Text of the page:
As UNICEF turns 75, children’s rights face greatest global challenge in decades
Foroogh Foyouzat, UNICEF Representative
Exactly 75 years ago, UNICEF was founded following the Second World War, and the crisis it created for children globally. Our mandate to help children whose lives and futures were at risk soon progressed to advancing, fulfilling and protecting all the rights of all children. There has been much progress since, and children's rights are more widely understood now than ever in most parts of the world. Yet, this year’s anniversary occurs as COVID-19 has rolled back virtually every measure of progress for children globally, as demonstrated by the new global report UNICEF is unveiling today, Preventing A Lost Decade.
The report lays out some deeply troubling findings and reveals that threats to the rights of children have reached previously unseen levels. Globally, 100 million more children are now estimated to live in multi-dimensional poverty. More than 1.5 billion students were kept out of school at the pandemic’s peak. 13 per cent of adolescents are experiencing mental health problems worldwide. 50 million children suffer from wasting, the most life-threatening form of malnutrition, and this could soon rise by 9 million as a result of the ongoing crisis.
The Royal Government of Cambodia saved many lives thanks to its swift actions on COVID -19 prevention and vaccination. Unfortunately, the socio-economic impacts have taken a mounting toll on children: disrupting education, deteriorating nutrition, increasing poverty, and diminishing mental health. Without action, many children in Cambodia will see their futures permanently blighted, with devastating impacts on the country’s development.
Yet, it doesn’t have to be this way. The worst consequences of the pandemic can be averted if children are put at the heart of the nation’s recovery. That’s going to require total commitment, increased investment and reinforced partnerships among the stakeholders at all levels: government, UN agencies, private sector, civil society, and communities themselves. It’s a huge challenge, but it’s not insurmountable.
We can build on the experience of the past two years, as we worked together to respond to the crisis. From the moment COVID reached Cambodia's shores, UNICEF and other partners worked closely with key Ministries to prevent the spread of the virus, reaching 10 million Cambodians through promotion of COVID-safety behaviors and over half a million school children with hand hygiene supplies. With partners, we developed flexible Home Learning Packages to support continued at-home or in-classroom learning and delivered them to every Grade 1 and 2 student across Cambodia, while working towards safe school reopening. Together, we ensured infants received routine immunizations, even as we supported the government to roll out a robust COVID-19 vaccination campaign and built up cold chain capacities, much needed to store and deliver the vaccines. We jointly advanced social protection so children in poor families can receive lifeline support. COVID-19 cash transfers helped an estimated three million Cambodians maintain pre-pandemic food security and access to basic services. We boosted the mental health and wellbeing of over 1.3 million people who received supportive messages through social media platforms.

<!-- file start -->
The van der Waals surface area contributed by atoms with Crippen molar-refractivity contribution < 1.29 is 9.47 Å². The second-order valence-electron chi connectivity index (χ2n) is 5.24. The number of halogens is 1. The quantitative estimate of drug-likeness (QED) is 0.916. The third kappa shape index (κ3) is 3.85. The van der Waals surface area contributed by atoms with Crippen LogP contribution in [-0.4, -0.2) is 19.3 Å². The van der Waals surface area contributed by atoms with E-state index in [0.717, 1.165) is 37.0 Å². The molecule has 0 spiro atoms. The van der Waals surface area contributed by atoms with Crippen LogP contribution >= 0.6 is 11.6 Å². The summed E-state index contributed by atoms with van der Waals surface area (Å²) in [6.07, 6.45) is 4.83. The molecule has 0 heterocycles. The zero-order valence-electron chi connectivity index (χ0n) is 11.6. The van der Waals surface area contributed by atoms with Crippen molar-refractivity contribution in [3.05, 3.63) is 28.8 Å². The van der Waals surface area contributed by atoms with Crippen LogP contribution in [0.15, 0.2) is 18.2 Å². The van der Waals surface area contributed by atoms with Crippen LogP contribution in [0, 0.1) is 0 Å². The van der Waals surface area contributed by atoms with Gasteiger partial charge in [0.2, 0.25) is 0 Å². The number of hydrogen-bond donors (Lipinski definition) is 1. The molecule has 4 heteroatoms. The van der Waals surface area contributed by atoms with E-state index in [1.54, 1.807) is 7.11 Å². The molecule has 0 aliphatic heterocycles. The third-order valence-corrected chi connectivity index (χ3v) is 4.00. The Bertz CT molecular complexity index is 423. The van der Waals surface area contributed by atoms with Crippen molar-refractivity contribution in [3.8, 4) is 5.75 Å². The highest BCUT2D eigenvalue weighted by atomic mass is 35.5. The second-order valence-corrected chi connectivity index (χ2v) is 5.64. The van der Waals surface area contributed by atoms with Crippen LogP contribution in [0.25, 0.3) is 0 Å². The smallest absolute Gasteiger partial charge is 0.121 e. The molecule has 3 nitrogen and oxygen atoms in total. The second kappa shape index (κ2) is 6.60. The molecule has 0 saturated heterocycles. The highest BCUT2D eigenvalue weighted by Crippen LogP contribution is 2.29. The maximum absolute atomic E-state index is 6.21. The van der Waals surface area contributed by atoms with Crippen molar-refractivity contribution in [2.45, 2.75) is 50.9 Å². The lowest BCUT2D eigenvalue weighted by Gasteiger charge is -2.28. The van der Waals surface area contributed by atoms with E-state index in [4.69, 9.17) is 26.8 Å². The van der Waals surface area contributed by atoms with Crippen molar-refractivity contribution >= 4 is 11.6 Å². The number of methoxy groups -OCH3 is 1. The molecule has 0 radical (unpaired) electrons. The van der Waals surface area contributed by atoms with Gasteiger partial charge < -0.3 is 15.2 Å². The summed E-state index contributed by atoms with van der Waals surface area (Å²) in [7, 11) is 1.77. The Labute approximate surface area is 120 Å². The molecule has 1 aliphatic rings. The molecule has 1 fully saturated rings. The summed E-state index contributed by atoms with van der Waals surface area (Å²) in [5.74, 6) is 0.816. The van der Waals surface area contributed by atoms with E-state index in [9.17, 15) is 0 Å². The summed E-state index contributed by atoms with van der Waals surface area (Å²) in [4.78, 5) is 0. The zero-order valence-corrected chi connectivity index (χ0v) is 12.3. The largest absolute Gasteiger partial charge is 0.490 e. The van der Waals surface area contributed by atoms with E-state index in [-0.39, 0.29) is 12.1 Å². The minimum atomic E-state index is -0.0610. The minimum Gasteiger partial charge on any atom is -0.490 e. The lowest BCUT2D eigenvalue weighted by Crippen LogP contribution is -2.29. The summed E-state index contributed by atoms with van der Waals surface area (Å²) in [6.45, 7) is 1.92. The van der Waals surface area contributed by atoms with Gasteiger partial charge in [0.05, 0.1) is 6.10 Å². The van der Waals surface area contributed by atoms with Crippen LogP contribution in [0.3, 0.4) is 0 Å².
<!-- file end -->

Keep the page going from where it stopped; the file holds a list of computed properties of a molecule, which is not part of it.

Now that the recovery is underway, we must make sure it is firmly steered towards a better future for children.
We need to invest in social protection which supports the resilience of the most vulnerable women and children, by providing cash transfers linked to social services and by promoting their inclusion within the country’s unfolding economic recovery. We must increase investment in the social sector’s budget, enhance the social service workforce and improve the quality of services to protect children, while each taking responsibility for preventing the risks they face, on and offline. We must end the pandemic by continuing to support vaccination and together, redouble our efforts to stop the spread of the virus. As pandemic-focused resources are freed up, we can work with renewed determination to reverse alarming rollbacks in child health and nutrition. We must build better education systems, making sure children return to school, get effective support to catch up and stay in school. We must also work together to become more resilient to future crises, including new approaches to tackle global problems such as climate change.
All these responses must build towards a more promising future for children and young people, and most importantly, must be built hand-in-hand with them.
A commitment to building a child-focused future is a commitment to building a better world for us all, and it will take all of us doing our part. Children have been through so much during COVID, losing irreplaceable years of their childhood. Now it’s up to us all to do what we can to turn the next 75 years into progress and hope for every child.
UNICEF promotes the rights and wellbeing of every child, in everything we do. Together with our partners, we work in 190 countries and territories to translate that commitment into practical action, focusing special effort on reaching the most vulnerable and excluded children, to the benefit of all children, everywhere.
For more information about UNICEF and its work for children, visit www.unicef.org.